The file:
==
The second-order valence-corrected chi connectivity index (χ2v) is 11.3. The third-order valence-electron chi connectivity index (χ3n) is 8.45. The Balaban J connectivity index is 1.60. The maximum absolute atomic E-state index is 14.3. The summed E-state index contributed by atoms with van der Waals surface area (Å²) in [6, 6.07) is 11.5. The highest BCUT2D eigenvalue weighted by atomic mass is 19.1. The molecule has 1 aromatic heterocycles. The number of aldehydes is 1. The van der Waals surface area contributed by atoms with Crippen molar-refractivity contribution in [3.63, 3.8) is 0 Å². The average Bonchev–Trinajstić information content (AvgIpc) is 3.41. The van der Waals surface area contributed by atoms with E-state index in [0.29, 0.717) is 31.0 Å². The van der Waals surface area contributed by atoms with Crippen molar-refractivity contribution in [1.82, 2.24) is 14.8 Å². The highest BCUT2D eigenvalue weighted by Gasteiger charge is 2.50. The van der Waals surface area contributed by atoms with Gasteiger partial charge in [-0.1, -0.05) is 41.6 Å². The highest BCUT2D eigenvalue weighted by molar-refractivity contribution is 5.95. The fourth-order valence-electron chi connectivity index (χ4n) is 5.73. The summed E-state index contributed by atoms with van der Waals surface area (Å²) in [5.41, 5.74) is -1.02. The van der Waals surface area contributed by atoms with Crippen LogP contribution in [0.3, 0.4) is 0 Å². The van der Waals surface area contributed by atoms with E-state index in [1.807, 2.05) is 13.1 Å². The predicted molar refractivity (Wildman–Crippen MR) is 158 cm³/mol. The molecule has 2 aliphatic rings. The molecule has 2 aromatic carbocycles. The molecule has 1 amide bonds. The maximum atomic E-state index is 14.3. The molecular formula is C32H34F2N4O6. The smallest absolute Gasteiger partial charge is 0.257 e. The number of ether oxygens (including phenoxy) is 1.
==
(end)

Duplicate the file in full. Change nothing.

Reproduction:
The second-order valence-corrected chi connectivity index (χ2v) is 11.3. The third-order valence-electron chi connectivity index (χ3n) is 8.45. The Balaban J connectivity index is 1.60. The maximum absolute atomic E-state index is 14.3. The summed E-state index contributed by atoms with van der Waals surface area (Å²) in [6, 6.07) is 11.5. The highest BCUT2D eigenvalue weighted by atomic mass is 19.1. The molecule has 1 aromatic heterocycles. The number of aldehydes is 1. The van der Waals surface area contributed by atoms with Crippen molar-refractivity contribution in [3.63, 3.8) is 0 Å². The average Bonchev–Trinajstić information content (AvgIpc) is 3.41. The van der Waals surface area contributed by atoms with E-state index in [0.29, 0.717) is 31.0 Å². The van der Waals surface area contributed by atoms with Crippen molar-refractivity contribution in [1.82, 2.24) is 14.8 Å². The highest BCUT2D eigenvalue weighted by Gasteiger charge is 2.50. The van der Waals surface area contributed by atoms with Gasteiger partial charge in [-0.1, -0.05) is 41.6 Å². The highest BCUT2D eigenvalue weighted by molar-refractivity contribution is 5.95. The fourth-order valence-electron chi connectivity index (χ4n) is 5.73. The summed E-state index contributed by atoms with van der Waals surface area (Å²) in [5.41, 5.74) is -1.02. The van der Waals surface area contributed by atoms with Crippen LogP contribution in [0.3, 0.4) is 0 Å². The van der Waals surface area contributed by atoms with E-state index in [1.807, 2.05) is 13.1 Å². The predicted molar refractivity (Wildman–Crippen MR) is 158 cm³/mol. The molecule has 2 aliphatic rings. The molecule has 2 aromatic carbocycles. The molecule has 1 amide bonds. The maximum atomic E-state index is 14.3. The molecular formula is C32H34F2N4O6. The smallest absolute Gasteiger partial charge is 0.257 e. The number of ether oxygens (including phenoxy) is 1.